I'm going back on my word to not post again before the World Cup starts. I'll just eke this one under the wire. And all at the risk of appearing a bigger and bigger Jurgen Klinsmann apologist. Or his lawyer.
Still, I'm about to start tearing my hair out. And this is good therapy.
The newest hubbub surrounding Klinsmann concerns his comments, made in a New York Times Magazine article and repeated yesterday at a press conference in Brazil, that it is not realistic to talk now about winning the 2014 World Cup.
The media and the social media sphere went into a frenzy. "That's un-American!" was the general theme. Since Alexi Lalas has blathered on for months about how we ought to go into this World Cup planning to win or we shouldn't bother showing up, I'm sure he made plenty of comments along those lines last night on ESPN's two-hour extravaganza previewing the tournament.
I'm not sure that he did because the show was so painfully bad that I couldn't watch for more than a minute at a time. ESPN paraded out panels and panels of so-called experts, most of whom speak English with one unintelligible accent or another. Including a woman from the UK who will be some sort of studio host and immediately flubbed her second line on the show. Why does ESPN insist on having foreigners talk to us about soccer? I'm sure Julie Foudy could do her job more intelligently and intelligibly than she. Michael Ballack was particularly ill at ease, which would have made continued watching a little like gawking at a wreck. I was tempted, but kept driving at normal speed and ended up in South Park, Colorado instead.
But I digress. While I can only assume Lalas's indignation, there are plenty of examples in print. The devastating observations of Gregg Doyel, (a columnist for cbssports.com whose bona fides are that he "covered the ACC for the Charlotte Observer, the Marlins for the Miami Herald, and Brooksville (Fla.) Hernando for the Tampa Tribune. He was 4-0 (3 KO's!) as an amateur boxer, and volunteers for the ALS Association" Alrighty then, he's got the credentials!) are one example.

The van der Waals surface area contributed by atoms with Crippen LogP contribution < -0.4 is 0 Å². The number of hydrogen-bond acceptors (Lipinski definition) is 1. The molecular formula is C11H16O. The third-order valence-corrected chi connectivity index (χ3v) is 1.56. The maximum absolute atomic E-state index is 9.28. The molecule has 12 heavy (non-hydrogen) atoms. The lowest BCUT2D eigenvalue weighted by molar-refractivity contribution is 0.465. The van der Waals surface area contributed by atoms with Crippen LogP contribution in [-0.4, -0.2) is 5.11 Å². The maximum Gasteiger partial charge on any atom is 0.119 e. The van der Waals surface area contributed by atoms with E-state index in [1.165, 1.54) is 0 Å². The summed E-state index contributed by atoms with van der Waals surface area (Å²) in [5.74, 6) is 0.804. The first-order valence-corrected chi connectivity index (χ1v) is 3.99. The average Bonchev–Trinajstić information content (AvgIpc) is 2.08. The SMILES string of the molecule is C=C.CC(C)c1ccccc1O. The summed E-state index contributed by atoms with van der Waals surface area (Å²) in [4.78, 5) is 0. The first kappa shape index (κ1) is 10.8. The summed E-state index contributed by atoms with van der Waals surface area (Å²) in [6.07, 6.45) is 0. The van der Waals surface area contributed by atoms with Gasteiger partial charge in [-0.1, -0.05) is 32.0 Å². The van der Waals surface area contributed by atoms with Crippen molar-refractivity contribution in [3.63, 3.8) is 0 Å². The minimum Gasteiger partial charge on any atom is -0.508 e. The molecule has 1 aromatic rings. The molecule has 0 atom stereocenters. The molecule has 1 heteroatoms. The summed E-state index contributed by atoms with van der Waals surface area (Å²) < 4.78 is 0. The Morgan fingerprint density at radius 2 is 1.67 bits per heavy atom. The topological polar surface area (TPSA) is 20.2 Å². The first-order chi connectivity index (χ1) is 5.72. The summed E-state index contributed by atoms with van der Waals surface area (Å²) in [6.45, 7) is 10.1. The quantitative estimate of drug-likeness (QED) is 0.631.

Doyel goes on, and on, and on shaking his pompoms and rattling his saber, using the tired trick of repeating Klinsmann's statement in italics while railing about how it's obvious from the statement that Klinsmann ain't "from around here" and that he has a lot to learn about American guts and ingenuity, blah blah blah. Another noted soccer journalist, Mike Wilbon of ESPN, apparently took umbrage with Klinsmann's questioning of Kobe Bryant's salary in the article and told Klinsmann to "[g]et the Hell out" of the country.
The only problem with Doyel and his ilk is that they are taking Klinsmann's statement completely out of context. Klinsmann did not say and has not said that the U.S. cannot win this World Cup. He has simply said that now is not the time to talk about it.
|Clearly uninterested in winning (photo from nytimes.com)|
"I think for us now talking about winning a World Cup is just not realistic,” he said. “If you do it like Greece in 2004, I think that nobody from Greece would have said, ‘We’re going to win the European Championship,’ but they did. At the end of the day, soccer, the beautiful thing is it’s unpredictable. You don’t know what happens.
“First we’ve got to make it through the group," he says, "so let’s stay with our feet on the ground and say, ‘Let’s get that group first done,’ and then the sky is the limit. But before and half-a-year before and even now (a day) before the World Cup starts, to say that we should win the World Cup is just not realistic.”
Makes sense, right? Brazil has won five World Cups. Italy has four. Germany has three. The U.S. has been to one semi-final, in 1930 when no one was paying attention. Klinsmann is merely saying "let's not get ahead of ourselves here. There are countries that can realistically say before the World Cup 'we want to win.' Or even 'we expect to win.' But the U.S., with its pedigree, is not yet one of them. Let's get through the group and then see what happens."
Over and over everyone reports, or even defends, the comment as "Klinsmann: Unrealistic for U.S. to expect title." But the quote was "for us now talking about winning a World Cup is just not realistic." Now, as in right now or "half-a-year before." I am not parsing words, just taking them at face value. And what Klinsmann clearly said was absolutely correct, absolutely defensible, and absolutely coach speak. Let's take one game at a time. Let's put one foot in front of the other. Let's talk about our chances of winning a World Cup sometime after we make it out of the Group of Death.
I don't know what works the rabble rousers into their collective froth about Klinsmann. Is it the temerity that he showed to come from another country to coach "us"? Is it axing Donovan? Or is it just the usual soccer haters who seize the opportunity to throw cold water on the American psyche when once every four years (or two if the women do well) millions more Americans pay attention to soccer than the rest of the time?
Any way you choose, perhaps they could begin to show at least a shred of journalistic integrity by accurately quoting the man before excoriating him for something he did not say. Or just simply keep ignoring the game as they do the rest of the three years and eleven months of every four years.
Go back to covering high school football. We've got soccer to watch.